Google Search UI Overhaul Lets Users Better Slice, Dice Results

 
 
By Clint Boulton  |  Posted 2010-05-05 Email Print this article Print
 
 
 
 
 
 
 

Google May 5 added more ways for users to pose, or slice and dice queries. These changes, which begin rolling out today across 37 languages with a mobile version available for English interfaces in the U.S., live in the left-hand panel and include content types and new, more relevant Search Options. Search refinement choices are tailored to be more relevant to each query. This effort, which advanced Google's Universal Search work, is the sort of advanced intelligence that could satisfy searchers conducting more advanced queries.

Google May 5 introduced what may be the most comprehensive feature set for the way users access its search engine, adding more ways for users to slice and dice queries they put to Google.

These changes, which began rolling out today across 37 languages, with a mobile version available for English interfaces in the United States, live in the left-hand panel.

Google now offers content type tabs to find the relevant content types for each query a user makes, Nundu Janakiram, product manager for search at Google, told eWEEK in an interview.

For example, the query "string theory" surfaces options to refine search by everything, images, videos and books. A search for "red shoes" returns different vertical search options, such as images, books, videos and shopping. The query for the recently closed "nfl draft" renders choices for updates, blogs and news.

Search refinement choices are tailored to be more relevant to each query. This effort, which advanced Google's Universal Search work, is the sort of advanced intelligence that could satisfy searchers conducting more advanced queries.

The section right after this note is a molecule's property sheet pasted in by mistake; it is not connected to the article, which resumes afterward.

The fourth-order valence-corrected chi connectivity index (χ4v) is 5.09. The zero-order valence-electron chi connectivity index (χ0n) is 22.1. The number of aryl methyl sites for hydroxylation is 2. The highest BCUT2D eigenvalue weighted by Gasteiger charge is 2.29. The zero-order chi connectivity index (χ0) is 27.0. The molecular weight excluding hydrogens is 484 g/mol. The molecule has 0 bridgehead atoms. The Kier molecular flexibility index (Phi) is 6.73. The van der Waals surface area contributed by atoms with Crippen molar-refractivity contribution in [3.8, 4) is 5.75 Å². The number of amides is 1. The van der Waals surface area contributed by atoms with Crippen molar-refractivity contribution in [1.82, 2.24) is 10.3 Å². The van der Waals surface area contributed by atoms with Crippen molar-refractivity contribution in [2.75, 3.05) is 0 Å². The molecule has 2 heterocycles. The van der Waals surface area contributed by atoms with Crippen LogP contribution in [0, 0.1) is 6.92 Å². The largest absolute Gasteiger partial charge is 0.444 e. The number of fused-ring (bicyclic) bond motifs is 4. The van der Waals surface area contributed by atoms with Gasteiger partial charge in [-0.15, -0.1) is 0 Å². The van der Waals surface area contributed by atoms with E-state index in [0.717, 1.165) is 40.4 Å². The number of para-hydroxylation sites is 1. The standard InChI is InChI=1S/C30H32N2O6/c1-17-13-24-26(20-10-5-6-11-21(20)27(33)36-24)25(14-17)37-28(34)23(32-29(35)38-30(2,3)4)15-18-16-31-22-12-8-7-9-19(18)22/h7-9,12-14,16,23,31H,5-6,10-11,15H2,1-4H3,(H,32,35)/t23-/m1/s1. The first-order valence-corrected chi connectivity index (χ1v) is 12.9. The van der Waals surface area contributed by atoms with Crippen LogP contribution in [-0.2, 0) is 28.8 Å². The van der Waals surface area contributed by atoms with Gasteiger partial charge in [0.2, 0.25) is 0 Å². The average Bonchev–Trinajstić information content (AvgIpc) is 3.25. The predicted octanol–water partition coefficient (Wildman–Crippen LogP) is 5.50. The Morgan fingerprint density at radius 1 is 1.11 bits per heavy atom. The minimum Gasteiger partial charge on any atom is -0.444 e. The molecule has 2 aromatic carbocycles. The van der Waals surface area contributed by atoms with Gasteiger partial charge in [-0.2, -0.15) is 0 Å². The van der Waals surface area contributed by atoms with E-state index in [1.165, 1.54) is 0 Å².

Google also built out its Search Options, which included search refinements regarding time, related searches, the Wonder Wheel and timeline. Previously accessible via a button atop search results pages (SERPS), Search Options are readily available under the content types.

Just as with content types, the crux of the refreshed Search Options is relevance, so that Google doesn't "dump all of the tools on the page for every single search," Janakiram said. 

"What we've done here is select a subset of tools that are relevant to a particular query and display them right in the interface," he said, adding that Google hadn't yet built this technology when it first launched Search Options in May 2009.

Returning to the query "string theory" returns the options for related searches, Wonder Wheel and sites with images. A query for "big green egg," a type of grill, returns shopping options. Users can, of course, choose to see all options by clicking a button; Google is just trying to shorten the route to the desired result.

Google also added new temporal relevancy features, including the ability to detect a burst of new content from a breaking news event. For example, the new search UI lets users refine search by the latest results, or for the past two days.

New refinements, titled "something different," borrows functionality from the Google Squared tool from Google Labs. For the query "Rolling Stones," Google will offer other classic rock bands that cut their teeth in the '60s and '70s, including Led Zeppelin, Aerosmith and Pink Floyd.

Finally, Google refreshed the Google logo, lightening the drop shadow and brightening the colors. Google also dropped the "wedding cake" appearance of its footer for the SERP in favor of a cleaner design, Janakiram.

How will users take to these changes? Users comfortable with a service tend to strongly resist change initially, then cotton to it over time. Or they run off to another site, but neither Microsoft Bing nor Yahoo seems to appeal to loyal Google users.

The new changes make the left-hand panel busier for sure, but they are unobtrusive enough and will actually help users looking to delve deeper into topics.

The various extra buttons will lend some much-needed nuance to queries at a time when users are expecting more information from searching Google.

Search Engine Land's Danny Sullivan puts the refinements through the ringer here


 
 
 
 
 
 
 
 
 
 
 

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